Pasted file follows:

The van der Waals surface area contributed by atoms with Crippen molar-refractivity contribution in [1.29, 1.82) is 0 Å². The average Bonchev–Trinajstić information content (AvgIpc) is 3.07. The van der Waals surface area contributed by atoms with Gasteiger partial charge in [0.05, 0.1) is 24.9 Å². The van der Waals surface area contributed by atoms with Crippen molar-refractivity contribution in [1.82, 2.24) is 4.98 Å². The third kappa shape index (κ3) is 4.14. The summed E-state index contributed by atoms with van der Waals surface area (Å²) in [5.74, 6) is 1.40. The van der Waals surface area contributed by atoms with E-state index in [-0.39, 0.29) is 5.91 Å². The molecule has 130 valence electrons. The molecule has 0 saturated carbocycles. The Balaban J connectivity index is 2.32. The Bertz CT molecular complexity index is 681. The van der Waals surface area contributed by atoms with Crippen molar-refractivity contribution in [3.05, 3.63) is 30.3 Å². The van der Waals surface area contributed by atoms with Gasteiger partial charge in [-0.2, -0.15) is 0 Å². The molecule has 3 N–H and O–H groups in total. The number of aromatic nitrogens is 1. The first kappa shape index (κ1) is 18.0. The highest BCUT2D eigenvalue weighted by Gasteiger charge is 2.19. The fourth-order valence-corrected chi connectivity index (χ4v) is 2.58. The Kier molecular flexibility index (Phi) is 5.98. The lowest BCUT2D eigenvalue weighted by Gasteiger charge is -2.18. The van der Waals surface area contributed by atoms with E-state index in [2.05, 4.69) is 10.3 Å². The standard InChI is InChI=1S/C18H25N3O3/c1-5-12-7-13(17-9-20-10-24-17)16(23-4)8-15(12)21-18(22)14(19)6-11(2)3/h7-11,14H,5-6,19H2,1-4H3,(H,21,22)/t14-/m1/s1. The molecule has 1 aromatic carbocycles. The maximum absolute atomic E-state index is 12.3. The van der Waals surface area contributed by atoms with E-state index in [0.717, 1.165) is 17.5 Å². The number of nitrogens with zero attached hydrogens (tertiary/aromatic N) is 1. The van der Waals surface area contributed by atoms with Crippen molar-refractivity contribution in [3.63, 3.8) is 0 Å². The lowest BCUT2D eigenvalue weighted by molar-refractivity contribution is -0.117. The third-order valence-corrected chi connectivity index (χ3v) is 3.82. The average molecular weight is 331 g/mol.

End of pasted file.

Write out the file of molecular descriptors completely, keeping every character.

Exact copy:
The van der Waals surface area contributed by atoms with Crippen molar-refractivity contribution in [1.29, 1.82) is 0 Å². The average Bonchev–Trinajstić information content (AvgIpc) is 3.07. The van der Waals surface area contributed by atoms with Gasteiger partial charge in [0.05, 0.1) is 24.9 Å². The van der Waals surface area contributed by atoms with Crippen molar-refractivity contribution in [1.82, 2.24) is 4.98 Å². The third kappa shape index (κ3) is 4.14. The summed E-state index contributed by atoms with van der Waals surface area (Å²) in [5.74, 6) is 1.40. The van der Waals surface area contributed by atoms with E-state index in [-0.39, 0.29) is 5.91 Å². The molecule has 130 valence electrons. The molecule has 0 saturated carbocycles. The Balaban J connectivity index is 2.32. The Bertz CT molecular complexity index is 681. The van der Waals surface area contributed by atoms with Crippen molar-refractivity contribution in [3.05, 3.63) is 30.3 Å². The van der Waals surface area contributed by atoms with Gasteiger partial charge in [-0.2, -0.15) is 0 Å². The molecule has 3 N–H and O–H groups in total. The number of aromatic nitrogens is 1. The first kappa shape index (κ1) is 18.0. The highest BCUT2D eigenvalue weighted by Gasteiger charge is 2.19. The fourth-order valence-corrected chi connectivity index (χ4v) is 2.58. The Kier molecular flexibility index (Phi) is 5.98. The lowest BCUT2D eigenvalue weighted by Gasteiger charge is -2.18. The van der Waals surface area contributed by atoms with E-state index in [2.05, 4.69) is 10.3 Å². The standard InChI is InChI=1S/C18H25N3O3/c1-5-12-7-13(17-9-20-10-24-17)16(23-4)8-15(12)21-18(22)14(19)6-11(2)3/h7-11,14H,5-6,19H2,1-4H3,(H,21,22)/t14-/m1/s1. The molecule has 1 aromatic carbocycles. The maximum absolute atomic E-state index is 12.3. The van der Waals surface area contributed by atoms with E-state index in [0.717, 1.165) is 17.5 Å². The number of nitrogens with zero attached hydrogens (tertiary/aromatic N) is 1. The van der Waals surface area contributed by atoms with Crippen molar-refractivity contribution in [3.63, 3.8) is 0 Å². The lowest BCUT2D eigenvalue weighted by molar-refractivity contribution is -0.117. The third-order valence-corrected chi connectivity index (χ3v) is 3.82. The average molecular weight is 331 g/mol.